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Words with mulitiple meanings-do you find them difficult?


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Which language would you consider easiest to learn?  

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  1. 1. Which language would you consider easiest to learn?

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There are many english words that have multiple meanings and usages.  Just recently I was speaking with a friend who speaks Russian and English as a second language.  I used the word "exact" in the context of someone trying to exact revenge on another.  My friend said exact really threw her as she never heard it used other than as "precise, or the very thing".  Do you think these words create difficulty and can you give any examples?

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"Exacting revenge" is a pretty obscure usage of the word, and it's not generally used in day to day conversations so I can definitely see where you're coming from. One of my biggest pitfalls is the term "money making", or "making money". For some reason I always interpret it as "money, which is making something", e.g. "Shame about the lack of money making options in town".

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I've never thought of exacting revenge before, but it does sound familiar. I don't think people still say it, they are a lot less formal nowadays. Anyway, I don't really have that much problems with multiple meanings, even if I don't know the word, usually you could pick up on what is meant by the surrounding context alone. "Fold", for example, can be used as a term for surrendering or retreating, and it's hard to misinterpret it as the literal folding action when being spoken of in terms of a card game or a contest.

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I was under the impression that most languages had words with multiple meanings - at least every one I know does. Surely dealing with words with multiple meaning in other languages shouldn't be so different from words in your own language?

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This is one of the reasons many people find English is hard to learn because most words have multiple meanings. For me, I don't find it is difficult to learn because I usually understand the meaning of the word by reading the sentence. That is whatnI have learned in all my English instructors.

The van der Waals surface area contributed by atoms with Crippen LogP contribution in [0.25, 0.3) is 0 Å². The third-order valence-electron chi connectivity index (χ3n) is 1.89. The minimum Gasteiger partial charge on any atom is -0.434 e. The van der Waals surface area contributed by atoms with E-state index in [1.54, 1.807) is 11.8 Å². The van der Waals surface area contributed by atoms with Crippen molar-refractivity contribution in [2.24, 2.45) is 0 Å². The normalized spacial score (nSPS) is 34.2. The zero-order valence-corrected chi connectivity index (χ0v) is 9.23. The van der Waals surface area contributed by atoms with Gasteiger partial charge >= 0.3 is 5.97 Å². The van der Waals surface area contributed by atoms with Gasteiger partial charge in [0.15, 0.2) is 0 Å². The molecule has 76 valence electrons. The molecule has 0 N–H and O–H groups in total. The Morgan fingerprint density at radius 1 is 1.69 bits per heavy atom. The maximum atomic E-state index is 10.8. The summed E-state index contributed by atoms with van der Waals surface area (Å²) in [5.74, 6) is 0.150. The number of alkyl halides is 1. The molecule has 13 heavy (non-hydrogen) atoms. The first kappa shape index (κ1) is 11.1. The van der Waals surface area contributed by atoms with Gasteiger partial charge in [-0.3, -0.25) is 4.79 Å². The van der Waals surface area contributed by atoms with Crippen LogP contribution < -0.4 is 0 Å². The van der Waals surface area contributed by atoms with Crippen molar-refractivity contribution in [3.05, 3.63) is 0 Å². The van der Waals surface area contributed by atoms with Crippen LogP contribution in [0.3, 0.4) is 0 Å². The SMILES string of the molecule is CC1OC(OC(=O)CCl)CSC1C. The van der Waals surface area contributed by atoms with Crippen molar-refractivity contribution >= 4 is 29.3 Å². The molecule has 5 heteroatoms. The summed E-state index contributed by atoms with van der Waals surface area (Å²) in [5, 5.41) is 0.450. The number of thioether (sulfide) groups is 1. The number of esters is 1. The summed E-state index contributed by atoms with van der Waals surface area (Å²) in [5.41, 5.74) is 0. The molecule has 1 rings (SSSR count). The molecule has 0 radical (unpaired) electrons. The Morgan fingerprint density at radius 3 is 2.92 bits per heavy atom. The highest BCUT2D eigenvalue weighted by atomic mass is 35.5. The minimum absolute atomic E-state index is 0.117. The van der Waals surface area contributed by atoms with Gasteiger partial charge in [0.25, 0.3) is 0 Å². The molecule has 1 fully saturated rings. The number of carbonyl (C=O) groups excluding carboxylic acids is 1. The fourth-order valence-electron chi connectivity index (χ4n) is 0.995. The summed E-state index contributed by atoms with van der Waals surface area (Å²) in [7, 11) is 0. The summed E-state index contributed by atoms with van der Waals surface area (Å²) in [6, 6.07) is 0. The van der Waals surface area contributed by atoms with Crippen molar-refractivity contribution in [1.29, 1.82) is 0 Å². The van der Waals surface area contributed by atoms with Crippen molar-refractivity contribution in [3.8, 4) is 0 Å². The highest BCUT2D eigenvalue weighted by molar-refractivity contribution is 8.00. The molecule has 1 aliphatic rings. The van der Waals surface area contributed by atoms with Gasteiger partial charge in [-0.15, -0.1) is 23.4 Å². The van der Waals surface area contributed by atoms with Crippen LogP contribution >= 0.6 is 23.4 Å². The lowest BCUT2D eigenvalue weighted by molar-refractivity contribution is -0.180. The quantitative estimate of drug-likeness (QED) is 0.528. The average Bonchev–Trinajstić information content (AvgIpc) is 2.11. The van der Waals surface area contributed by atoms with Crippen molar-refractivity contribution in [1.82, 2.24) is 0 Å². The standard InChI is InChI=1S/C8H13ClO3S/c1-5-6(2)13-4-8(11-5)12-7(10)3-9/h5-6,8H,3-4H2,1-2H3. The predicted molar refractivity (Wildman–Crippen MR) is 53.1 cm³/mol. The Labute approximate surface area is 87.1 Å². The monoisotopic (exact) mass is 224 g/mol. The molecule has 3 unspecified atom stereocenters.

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I don't think it confuses me too much because I can guess which meaning is implied based on the context of the sentence. What really confuses me is when words sound alike and have different spelling. Ugh, so confusing at times.  :clown:

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My native language (French) also has many words having multiple meanings. In my opinion, learning all the meanings of a word from a dictionnary in pointless. Most of the time, relying on the sole context is enough to figure out what the word means.

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There are English words with multiple meanings and although you find it confusing in the beginning but when you will analyze and understand its different meanings it will be easy for you already to remember the words.

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I generally don't have too much trouble with them, but there are occasions when it gets tricky. One of the more difficult ones is when someone uses "bomb" as a slang term. Depending on the way it is used, it could mean something good or bad.

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  • 3 weeks later...

So many homonyms exist in not only English, but other languages across the world. Because of their multiple meanings, context is so important. Usually with context, the meaning of the word can be figured out. It's easy to do so in words such as "bow" or "bark." The more difficult words are like the one you pointed out "exact." I've heard of "exact" being used as "exacting revenge," but the problem is it's not used everyday, so people do not really recognize it that often. These are the things you just have to know, but context can help tremendously.

Probably the only way for people to truly learn words with multiple definitions or with opposite slang meanings is immersion. The education system for foreign languages teaches us a vocabulary word and its definition in English, but that is not enough to learn the whole picture.

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I know that words with multiple meanings can prove difficult for alot of people, especially if it is not their native language :sad:. However, the key to mastering the problem is to consider the context in which the word is being used :cool:. By the time you are done, you would have also known its meaning if you did not :smile:.

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  • 4 years later...

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